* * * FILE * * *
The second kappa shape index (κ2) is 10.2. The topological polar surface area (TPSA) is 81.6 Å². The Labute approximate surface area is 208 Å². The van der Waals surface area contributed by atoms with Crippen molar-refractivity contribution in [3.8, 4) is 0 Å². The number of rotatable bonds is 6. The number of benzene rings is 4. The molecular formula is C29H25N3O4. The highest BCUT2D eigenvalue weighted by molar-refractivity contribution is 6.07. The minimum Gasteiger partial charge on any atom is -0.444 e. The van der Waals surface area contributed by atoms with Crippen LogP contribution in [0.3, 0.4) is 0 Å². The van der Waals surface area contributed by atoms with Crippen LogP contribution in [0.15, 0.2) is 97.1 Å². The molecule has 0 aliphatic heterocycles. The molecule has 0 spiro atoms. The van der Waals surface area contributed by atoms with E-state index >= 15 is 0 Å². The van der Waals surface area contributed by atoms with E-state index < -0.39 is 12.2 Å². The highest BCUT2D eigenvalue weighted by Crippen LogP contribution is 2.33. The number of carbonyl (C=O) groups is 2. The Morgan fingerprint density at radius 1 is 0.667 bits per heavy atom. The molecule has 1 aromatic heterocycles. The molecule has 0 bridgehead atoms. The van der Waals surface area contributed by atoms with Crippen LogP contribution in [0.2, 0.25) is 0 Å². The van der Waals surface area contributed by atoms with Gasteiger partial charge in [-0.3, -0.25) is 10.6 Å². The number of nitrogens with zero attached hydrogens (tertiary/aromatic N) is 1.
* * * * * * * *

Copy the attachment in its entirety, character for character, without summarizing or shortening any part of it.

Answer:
The second kappa shape index (κ2) is 10.2. The topological polar surface area (TPSA) is 81.6 Å². The Labute approximate surface area is 208 Å². The van der Waals surface area contributed by atoms with Crippen molar-refractivity contribution in [3.8, 4) is 0 Å². The number of rotatable bonds is 6. The number of benzene rings is 4. The molecular formula is C29H25N3O4. The highest BCUT2D eigenvalue weighted by molar-refractivity contribution is 6.07. The minimum Gasteiger partial charge on any atom is -0.444 e. The van der Waals surface area contributed by atoms with Crippen LogP contribution in [0.3, 0.4) is 0 Å². The van der Waals surface area contributed by atoms with Crippen LogP contribution in [0.15, 0.2) is 97.1 Å². The molecule has 0 aliphatic heterocycles. The molecule has 0 spiro atoms. The van der Waals surface area contributed by atoms with E-state index >= 15 is 0 Å². The van der Waals surface area contributed by atoms with E-state index < -0.39 is 12.2 Å². The highest BCUT2D eigenvalue weighted by Crippen LogP contribution is 2.33. The number of carbonyl (C=O) groups is 2. The Morgan fingerprint density at radius 1 is 0.667 bits per heavy atom. The molecule has 1 aromatic heterocycles. The molecule has 0 bridgehead atoms. The van der Waals surface area contributed by atoms with Crippen LogP contribution in [0.2, 0.25) is 0 Å². The van der Waals surface area contributed by atoms with Gasteiger partial charge in [-0.3, -0.25) is 10.6 Å². The number of nitrogens with zero attached hydrogens (tertiary/aromatic N) is 1.